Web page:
Are the people around you losing passion for their job? What exactly does passion mean and is it something you should strive for every single day, or, is your job just a paycheck? Passions, the TV soap opera, saw viewership wane and went off the air in 2008 (OK, I confess that I secretly miss those crazy storylines). It seems that passion in the office is slowly eroding market share as well.
I worked for a radio frequency identification (rfid) company a few years ago. Before you ask “what on earth is that?” I will tell you that’s the same thought I had during the interview process. What drew me to the job was the passion displayed by all the employees. I had a good job when I met with this company but loved the idea of working with a team of people who wanted to make a difference in a niche industry that was getting kicked all over the place.
People call rfid technology “spy chips” and you can ask anyone in PR how hard that moniker is to compete against. But my coworkers jumped at the opportunity to prove to legislators, Mom’s in Peoria, and anyone else who would listen that the technology was safe. They rallied against the competition. They stalked their every move and thought their little piece of silicon was heads and shoulders above the competition’s little piece of silicon. And to the average person… it was hard to tell the difference. But none of that mattered! We celebrated the fact that our chip’s performance was better and its overall size was a little bit smaller than the other guy (and when I say smaller, I mean so small that you can only tell via a microscope).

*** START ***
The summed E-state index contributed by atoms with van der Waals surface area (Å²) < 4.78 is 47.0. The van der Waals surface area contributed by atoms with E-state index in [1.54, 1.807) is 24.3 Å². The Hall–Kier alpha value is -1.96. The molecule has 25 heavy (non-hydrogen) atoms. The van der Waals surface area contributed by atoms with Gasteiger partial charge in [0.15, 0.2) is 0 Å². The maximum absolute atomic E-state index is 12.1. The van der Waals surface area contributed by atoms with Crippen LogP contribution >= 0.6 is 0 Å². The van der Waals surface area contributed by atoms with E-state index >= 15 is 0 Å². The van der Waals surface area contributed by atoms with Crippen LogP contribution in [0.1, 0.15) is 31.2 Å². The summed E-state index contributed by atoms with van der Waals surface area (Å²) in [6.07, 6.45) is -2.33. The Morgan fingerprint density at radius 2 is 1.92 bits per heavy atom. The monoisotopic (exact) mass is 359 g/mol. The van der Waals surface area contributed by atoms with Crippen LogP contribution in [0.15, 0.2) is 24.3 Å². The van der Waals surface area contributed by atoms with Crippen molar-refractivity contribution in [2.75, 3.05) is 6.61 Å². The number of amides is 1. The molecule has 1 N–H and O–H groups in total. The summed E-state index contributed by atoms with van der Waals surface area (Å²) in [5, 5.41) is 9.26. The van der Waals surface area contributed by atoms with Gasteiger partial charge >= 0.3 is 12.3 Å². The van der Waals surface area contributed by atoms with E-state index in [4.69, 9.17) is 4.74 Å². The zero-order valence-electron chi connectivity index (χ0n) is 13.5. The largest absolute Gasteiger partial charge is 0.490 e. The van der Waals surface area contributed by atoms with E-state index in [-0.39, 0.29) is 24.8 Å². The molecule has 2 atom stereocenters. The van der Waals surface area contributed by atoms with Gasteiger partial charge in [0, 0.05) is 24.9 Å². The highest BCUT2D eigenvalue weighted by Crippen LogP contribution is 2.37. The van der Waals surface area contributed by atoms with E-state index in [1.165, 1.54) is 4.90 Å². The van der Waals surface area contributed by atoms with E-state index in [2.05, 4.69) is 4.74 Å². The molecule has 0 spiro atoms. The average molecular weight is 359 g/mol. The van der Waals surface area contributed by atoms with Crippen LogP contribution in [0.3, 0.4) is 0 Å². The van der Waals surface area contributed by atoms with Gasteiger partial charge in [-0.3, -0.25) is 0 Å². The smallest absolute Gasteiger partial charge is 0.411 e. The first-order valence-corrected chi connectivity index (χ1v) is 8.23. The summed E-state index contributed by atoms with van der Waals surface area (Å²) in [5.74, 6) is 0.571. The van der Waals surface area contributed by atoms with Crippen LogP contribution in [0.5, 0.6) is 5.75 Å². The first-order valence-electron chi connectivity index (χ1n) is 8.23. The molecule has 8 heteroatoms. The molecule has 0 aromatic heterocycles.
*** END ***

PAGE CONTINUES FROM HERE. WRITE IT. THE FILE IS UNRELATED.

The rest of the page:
In this economy, are you feeling stuck in your job because the market is drying up? If so, what are you doing to effect some change that will keep you and your coworkers excited? Are you showing them the appreciation they deserve? Or are you acting like sour grapes and not performing to the very best of your ability because you are just trying to coast along?
It’s important to find your professional and personal passion. I never dreamed that I would wake up thinking about semiconductors everyday, that team proved to me that even the most microscopic subject has the potential for excitement.